Given that, the interesting part of the Top 8 is that no UW Control made it. UW has a close matchup against Izzet Phoenix, can be made to handily defeat Tron, and fairly good against the field. I imagine it fell foul of Humans. UW doesn’t play that many unique creature removal spells so it’s easy to Meddling Mage it out of the game. You can also prevent a miracled Terminus by Vialing in Kitesail Freebooter in response to the trigger. Jeskai had a far better matchup, but it’s weaker against the field.
Despite all this, I wouldn’t read too much into the Top 8. Given that draft results are included, the actual finishes aren’t very indicative of a deck’s strength. To look
The Modern Story
Instead of the final placings, I would look at just the Modern match points. Doing so eliminates any boost or drag from the draft, and gives a clearer picture of deck strength. No deck ran better than 9-1 in Modern. This is the metagame of 8-2 or better decks.
|Deck Name||Total #|
This table looks very similar to the metagame we’ve been observing for the past several months. Izzet Phoenix is clearly on top, with Humans nipping at its heels. The rest of the metagame is very broad and roughly equal in metagame share, and therefore power level. To keep beating the dead horse, this indicates that the overall metagame is very healthy. The question remains: is Phoenix’s continued seat atop the standings still acceptable? I think the answer has become no.
Despite its numbers being relatively down from GP levels, Phoenix is maintaining a high win rate. The second most popular deck, it had a 52.7% win rate. That’s pretty average for the field. However, popular decks should necessarily have a lower rate, because they have more mirror matches and pilots that bomb out, cancelling some wins of the successful. Ad Nauseam did the best with 61.7%, and only boasted eight copies in the tournament. So only one player had to do well for the rate to bloom.
However, despite appearances, Izzet Phoenix’s win rate is staggering considering that players were running a ridiculous amount of Surgical Extractions in London. The card that players are convinced is critical to beating Phoenix, despite everything, was the most popular card in London, and five Phoenix players still managed 8-2 or better. Granted, there are other (better) options for defeating Phoenix, but Surgical’s speed and splashability, as well as the perception players have of it being great against Phoenix, continue to make it a favored sideboard choice. In terms of other hate, Relic of Progenitus was 15th place and Path to Exile 4th. Players were clearly aware of Phoenix, prepared for it, and yet Phoenix was still winning more than everyone else. Given that the field was extremely hostile, a 52.7% is very high. This makes me think Phoenix is running out of time.
I predicted that the metagame was relatively settled going into London, with Phoenix on Top followed by Humans with the rest of the meta trailing in their wake. I didn’t account for Tron’s popularity, but other than that London’s results do look very similar to GP Yokohama‘s which were consistent with all the earlier results. Thus it’s safe to say that Izzet Phoenix is clearly on top of the metagame with Humans, Tron, and Grixis Death’s Shadow being strong contenders.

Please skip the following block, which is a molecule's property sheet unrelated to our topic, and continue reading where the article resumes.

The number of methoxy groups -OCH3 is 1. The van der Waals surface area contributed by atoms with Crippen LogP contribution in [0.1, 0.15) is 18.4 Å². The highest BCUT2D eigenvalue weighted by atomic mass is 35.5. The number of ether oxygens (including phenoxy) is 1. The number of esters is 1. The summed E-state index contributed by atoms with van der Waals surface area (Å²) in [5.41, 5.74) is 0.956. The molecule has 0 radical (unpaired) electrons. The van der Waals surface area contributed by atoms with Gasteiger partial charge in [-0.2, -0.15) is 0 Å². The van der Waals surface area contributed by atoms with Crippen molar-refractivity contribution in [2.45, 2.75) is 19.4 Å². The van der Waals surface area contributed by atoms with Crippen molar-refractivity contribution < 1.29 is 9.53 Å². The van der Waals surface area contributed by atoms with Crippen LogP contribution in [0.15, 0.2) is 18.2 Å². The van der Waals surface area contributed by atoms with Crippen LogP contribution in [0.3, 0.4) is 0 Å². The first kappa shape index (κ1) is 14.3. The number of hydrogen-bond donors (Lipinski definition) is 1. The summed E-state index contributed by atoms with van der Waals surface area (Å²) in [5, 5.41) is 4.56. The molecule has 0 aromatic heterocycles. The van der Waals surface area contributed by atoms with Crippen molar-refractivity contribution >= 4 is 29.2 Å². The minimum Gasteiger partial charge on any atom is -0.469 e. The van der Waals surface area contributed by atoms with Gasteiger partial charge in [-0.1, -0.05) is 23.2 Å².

As for Phoenix itself, I’ve remained hopeful that the metagame would naturally adjust and push it back down. That doesn’t appear to be happening. Izzet Phoenix continues to show up in large numbers and then turn those into high tournament placings. Couple that with a high win rate in a very hostile field, and it’s hard to argue that Izzet Phoenix can’t overcome any obstacle. This moves the deck from an interesting anomaly into a metagame trend, and potentially a dangerous one.
I don’t think it’s inherently broken by any means. However, all the data is indicating that it’s taking up a worrying amount of Day 2 space and is arguably dominating Modern. This often warrants action. It could be winning too early too often as well, but only Wizards knows if that rumor is true. I imagine based on available data that action will be taken against Izzet Phoenix. My guess is a Faithless Looting ban to nuke the best starts.
The Mulligan Question
This begs the question of whether the London Mulligan will be sticking around. The simple answer is that I don’t think the Mythic was a very good test. As a result, I can’t determine anything conclusive about the mulligan change. The fundamental problem was that there were too many variables at play per my disclaimers. If this weren’t a prerelease draft, pros would have had more time to test Modern. This could have led them to make less safe deck choices.
Open decklists also punished players looking to branch out. A lot of the value of picking a wonky rogue deck is opponents being confused by something unexpected. That wasn’t possible. Therefore, London was not really a test of what the mulligan was capable of because there was no incentive to push the envelope. As a result the rule didn’t get a very rigorous field trial, just a nice safe unveiling. Thus I don’t consider it valid data.
The real test is ongoing (at time of writing) via MTGO. Unless Wizards has a massive change of heart, we’ll never know the exact effect of the mulligan because we’ll never see the data. If testimonials saying the change is fine are correct, the rule will stick. If Ken’s is more accurate, then it may not. Many definitely think the rule is good, and apparently Mark Rosewater said in a panel that he expected it to stick. Therefore, I expect that it would take a major distortion in the MTGO metagame to prevent this change.
What Comes Next?
Even if Wizards doesn’t change the mulligan rules nor ban anything from Izzet Phoenix, there are big changes on the horizon for Modern. Specifically, Modern Horizons’ spoiler season begins later this month. Even if the set’s impact is muted, as I expect, it will still shake things up and is guaranteed to bring in some fresh blood. I look forward to seeing what shakes out soon.
David began playing Magic during Odyssey block, quit playing Magic when Caw Blade ruled the world, and returned to Modern shortly before Deathrite was banned. He’s made an appearance at the Pro Tour, made money at GP Denver, and is constantly grinding and brewing in Modern.